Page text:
Sat, May 14, 2011 - Page 8 News List

KMT raises are rewards to political supporters

By Chi Chun-chieh 紀駿傑

With less than a year to go before next year’s presidential election, the Chinese Nationalist Party (KMT) government has proposed that the salaries of civil servants, military personnel and public school teachers be raised by 3 percent using a supplementary budget. Opposition legislators have strongly criticized the government, saying it launched the policy in an attempt to buy votes.

The KMT’s explanation that the government has not raised the salaries for these groups for quite a few years is intended to deceive the public. Civil servants, military personnel and school teachers get a raise of NT$800 or NT$900 per month every year based on seniority. For a low-ranking employee or an employee with low seniority with a monthly salary of NT$35,000, this equals a raise of 2.5 percent annually. In other words, these employees with a lower seniority have been given a raise of about 15 percent over the past six years.

A further comparison to the country’s minimum wage that was raised early this year shows that the minimum wage has only been raised by 3.47 percent in the four years since 2007. Because the wage was too low to begin with, the monthly wage hike of a mere NT$600 starting on Jan. 1 is an insult to local workers. The proposed 3 percent raise for civil servants, military personnel and public school teachers, once again calculated on a monthly salary of NT$35,000, equals NT$1,050. Adding that to their annual raise, the figure is nearly NT$2,000. Senior and high-ranking employees will of course receive more.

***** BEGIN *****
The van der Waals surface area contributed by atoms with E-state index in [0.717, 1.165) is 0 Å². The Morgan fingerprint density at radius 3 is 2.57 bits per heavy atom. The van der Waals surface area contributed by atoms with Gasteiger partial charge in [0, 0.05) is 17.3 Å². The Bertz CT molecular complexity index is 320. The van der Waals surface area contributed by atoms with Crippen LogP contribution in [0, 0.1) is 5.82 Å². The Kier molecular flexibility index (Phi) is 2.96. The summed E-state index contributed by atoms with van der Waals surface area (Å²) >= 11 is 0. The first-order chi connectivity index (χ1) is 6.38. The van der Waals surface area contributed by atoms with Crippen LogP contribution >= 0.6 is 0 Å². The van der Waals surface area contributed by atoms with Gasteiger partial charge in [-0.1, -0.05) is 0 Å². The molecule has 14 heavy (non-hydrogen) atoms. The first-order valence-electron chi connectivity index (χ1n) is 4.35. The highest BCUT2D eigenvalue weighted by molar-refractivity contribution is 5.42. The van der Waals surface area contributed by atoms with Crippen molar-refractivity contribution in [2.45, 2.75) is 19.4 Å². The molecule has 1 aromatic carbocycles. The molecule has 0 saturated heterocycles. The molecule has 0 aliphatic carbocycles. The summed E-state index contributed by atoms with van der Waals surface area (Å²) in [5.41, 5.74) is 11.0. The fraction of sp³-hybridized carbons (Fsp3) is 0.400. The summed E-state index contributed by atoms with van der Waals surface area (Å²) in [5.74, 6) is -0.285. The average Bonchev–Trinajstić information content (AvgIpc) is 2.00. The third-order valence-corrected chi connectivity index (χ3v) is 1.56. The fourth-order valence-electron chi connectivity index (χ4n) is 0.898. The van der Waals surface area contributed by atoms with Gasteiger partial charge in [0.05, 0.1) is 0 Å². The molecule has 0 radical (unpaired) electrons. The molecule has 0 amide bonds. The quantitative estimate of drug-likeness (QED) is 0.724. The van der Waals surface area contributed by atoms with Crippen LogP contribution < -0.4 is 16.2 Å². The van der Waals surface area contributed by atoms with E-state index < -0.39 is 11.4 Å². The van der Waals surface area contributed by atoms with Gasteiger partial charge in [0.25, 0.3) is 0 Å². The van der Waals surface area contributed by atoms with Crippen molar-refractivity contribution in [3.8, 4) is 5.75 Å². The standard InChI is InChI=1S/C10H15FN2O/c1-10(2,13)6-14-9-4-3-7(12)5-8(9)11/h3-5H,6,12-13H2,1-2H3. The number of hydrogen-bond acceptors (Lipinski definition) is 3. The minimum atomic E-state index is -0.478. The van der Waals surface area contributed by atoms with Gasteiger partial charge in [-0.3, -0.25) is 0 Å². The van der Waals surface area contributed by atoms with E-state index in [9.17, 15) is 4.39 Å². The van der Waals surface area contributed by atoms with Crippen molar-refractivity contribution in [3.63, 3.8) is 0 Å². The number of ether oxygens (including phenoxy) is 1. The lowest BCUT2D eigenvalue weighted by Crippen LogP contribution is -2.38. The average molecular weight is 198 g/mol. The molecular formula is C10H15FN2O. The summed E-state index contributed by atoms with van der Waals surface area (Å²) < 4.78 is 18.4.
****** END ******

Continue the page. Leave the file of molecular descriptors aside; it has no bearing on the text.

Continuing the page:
The numbers speak for themselves: A comparison between these raises of NT$2,000 or more and the NT$600 added to the minimum wage makes me angry on behalf of the “working poor.”

The KMT regime is essentially a regime for the capitalist class. When the KMT were forced by the Chinese Communist Party (CCP) to flee to Taiwan in 1949, the 2 million or so Mainlanders who followed the KMT and its army to Taiwan monopolized the military jobs and occupied a great portion of the positions for civil servants and school teachers. That was also the time the KMT began to lend its strong support to these groups, and many of them became the party’s long-term die-hard supporters.

The current government has on repeated occasions claimed that it is a government for all Taiwanese, but in fact it is a government for civil servants, military personnel and public school teachers. No wonder labor groups want to vent their anger. Their anger and their demands deserve our enthusiastic support.

Chi Chun-chieh is a professor at National Dong Hwa University’s Institute of Ethnic Relations.


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